May 6 in freethought history…

thoreauMay 6, 1862 - Philosopher and social reformer Henry David Thoreau dies in Concord, Massachusetts, aged 44. He is best known for his memoir Walden; or, Life in the Woods (a call for simplicity, thoughful living, and closeness to nature) and his essay “Civil Disobedience” (which influenced later reformers including Gandhi and Martin Luther King, Jr.). Thoreau was interested in Eastern spiritualism and was critical of the organized religion of his time: “The church is a sort of hospital for men’s souls and as full of quackery as the hospital for their bodies.”

May 6, 1961 – Actor and activist George Clooney is born in Lexington, Kentucky. (agnostic). Although raised Catholic, Clooney’s views can best be described as agnostic and humanistic: “I don’t believe in Heaven and Hell. I don’t know if I believe in God. All I know is that as an individual, I won’t allow this life — the only thing I know to exist — to be wasted.”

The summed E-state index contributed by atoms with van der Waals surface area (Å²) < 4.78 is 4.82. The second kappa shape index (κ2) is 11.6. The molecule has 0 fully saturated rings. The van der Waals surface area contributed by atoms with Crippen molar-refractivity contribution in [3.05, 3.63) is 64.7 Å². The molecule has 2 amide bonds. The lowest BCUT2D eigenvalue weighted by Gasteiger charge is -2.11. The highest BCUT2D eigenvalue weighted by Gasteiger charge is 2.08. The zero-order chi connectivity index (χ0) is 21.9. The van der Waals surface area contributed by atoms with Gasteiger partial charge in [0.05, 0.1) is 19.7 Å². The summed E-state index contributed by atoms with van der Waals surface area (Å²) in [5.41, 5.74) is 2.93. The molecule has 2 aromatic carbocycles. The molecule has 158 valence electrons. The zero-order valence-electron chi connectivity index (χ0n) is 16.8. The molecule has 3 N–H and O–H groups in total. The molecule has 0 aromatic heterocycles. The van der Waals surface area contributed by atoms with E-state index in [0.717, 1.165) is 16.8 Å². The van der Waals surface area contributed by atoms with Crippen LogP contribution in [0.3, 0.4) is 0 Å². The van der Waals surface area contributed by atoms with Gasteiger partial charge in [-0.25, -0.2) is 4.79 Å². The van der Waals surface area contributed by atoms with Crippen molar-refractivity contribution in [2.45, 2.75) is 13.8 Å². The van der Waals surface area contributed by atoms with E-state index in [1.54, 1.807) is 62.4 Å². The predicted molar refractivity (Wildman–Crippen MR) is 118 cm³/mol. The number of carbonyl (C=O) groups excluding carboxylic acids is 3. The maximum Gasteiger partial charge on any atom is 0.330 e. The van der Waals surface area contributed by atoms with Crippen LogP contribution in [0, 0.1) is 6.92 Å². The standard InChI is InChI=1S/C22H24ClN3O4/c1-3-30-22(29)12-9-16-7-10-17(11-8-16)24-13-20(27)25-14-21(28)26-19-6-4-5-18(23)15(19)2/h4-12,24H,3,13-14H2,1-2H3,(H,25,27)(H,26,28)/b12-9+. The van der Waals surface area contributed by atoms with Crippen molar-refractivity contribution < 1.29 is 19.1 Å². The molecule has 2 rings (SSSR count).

May 6, 1962 – Cosmonaut Gherman Titov (1935-2000) stirs controversy at the Seattle World’s Fair with his comments about God. Titov (the second man–after Yuri Gagarin–to orbit the Earth and the fourth man to travel to space), by all accounts polite and personable, spoke soberly of his grim childhood during World War II, and his desire that the coming generation avoid the horrors of war. He raised eyebrows, however, when he said of his trip to space, “Sometimes people are saying that God is out there. I was looking around attentively all day but I didn’t find anybody there. I saw neither angels nor God… Up until the orbital flight of Major Gagarin, no god was helping make the rocket. The rocket was made certainly by our people and the flight was carried out by man. So I don’t believe in God. I believe in man — in his strengths, his possibilities, and his reason.”

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